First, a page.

photo credit: Mark Stebnicki, North Carolina Farm Bureau
Growers are again expressing frustration over the Endangered Species Act biological evaluations released by EPA. As with the draft BEs last August, the final BEs are overly conservative and in some instances fail to use important data. As a result, grower groups—including the American Soybean Association and American Farm Bureau Federation—are concerned the BEs drastically overstate the impact of the pesticides on endangered species and their habitats.
The BEs for several neonicotinoid pesticides, including imidacloprid, thiamethoxam, and clothianidin, do not incorporate scientific and commercial data that could have provided a more realistic picture of the potential impact of the chemistries on species. For example, nearly all applications of neonicotinoids in soybeans are made as seed treatments, using a minuscule amount of pesticide buried underground where it is far less likely to impact species or habitat. However, the final BEs assume growers exclusively make foliar spray and soil applications using many times more active ingredient than is reflected by real-world USDA and market survey data. The BEs also continue to assume a species will be adversely affected if only one individual in a species is impacted, which greatly inflates effects assessments.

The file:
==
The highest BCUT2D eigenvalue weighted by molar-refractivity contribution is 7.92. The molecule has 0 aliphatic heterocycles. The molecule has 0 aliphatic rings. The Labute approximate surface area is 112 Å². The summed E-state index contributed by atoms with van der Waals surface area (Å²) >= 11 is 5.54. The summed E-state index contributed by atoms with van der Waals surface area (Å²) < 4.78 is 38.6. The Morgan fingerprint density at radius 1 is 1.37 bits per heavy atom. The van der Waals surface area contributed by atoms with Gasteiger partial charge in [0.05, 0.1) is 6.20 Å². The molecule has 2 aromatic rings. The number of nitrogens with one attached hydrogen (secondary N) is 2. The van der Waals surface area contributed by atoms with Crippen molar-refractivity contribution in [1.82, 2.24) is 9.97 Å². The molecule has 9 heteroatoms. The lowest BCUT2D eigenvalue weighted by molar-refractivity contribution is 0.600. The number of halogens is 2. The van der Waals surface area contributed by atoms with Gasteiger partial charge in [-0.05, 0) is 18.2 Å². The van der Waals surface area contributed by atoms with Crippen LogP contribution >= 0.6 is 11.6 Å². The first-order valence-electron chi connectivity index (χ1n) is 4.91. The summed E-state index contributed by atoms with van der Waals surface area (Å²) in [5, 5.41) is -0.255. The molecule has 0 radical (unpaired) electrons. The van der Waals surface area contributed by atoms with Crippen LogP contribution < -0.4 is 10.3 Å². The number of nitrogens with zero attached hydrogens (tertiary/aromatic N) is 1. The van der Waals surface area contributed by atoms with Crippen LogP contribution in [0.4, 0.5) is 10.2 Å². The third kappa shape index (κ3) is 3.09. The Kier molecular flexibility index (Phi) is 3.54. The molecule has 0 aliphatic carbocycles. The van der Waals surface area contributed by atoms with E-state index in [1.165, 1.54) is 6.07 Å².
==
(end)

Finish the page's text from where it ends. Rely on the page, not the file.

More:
Despite the groups pointing out these shortcomings in draft BE public comments, EPA doubled down on using inappropriate and overly cautious assumptions in its final BEs, which leads to significant overestimations on the impact on species.
American Farm Bureau Federation President Zippy Duvall said, “For generations, farmers and ranchers have taken care of our natural resources and taken significant steps to protect natural habitats and wildlife. We take our responsibility to be good stewards of the land seriously. Farmers use pesticides precisely and also utilize technologies to minimize impact, which has allowed us to produce more food with fewer resources. But EPA’s flawed overestimation of farm pesticide use could lead to lower yields as farmers lose access to important crop protection tools.”
Brad Doyle, soy farmer from Arkansas and president of the American Soybean Association, expressed, “Growers have time and again pointed EPA to real-world data to improve their endangered species assessments, which the agency has again chosen to disregard. It’s frustrating because conservative assumptions inflate the number of species EPA claims are likely to be adversely affected, which in turn creates more work for the agencies. By law, EPA must formally consult on every species it determines may be affected, even if the agency could rule out many species by using better data.”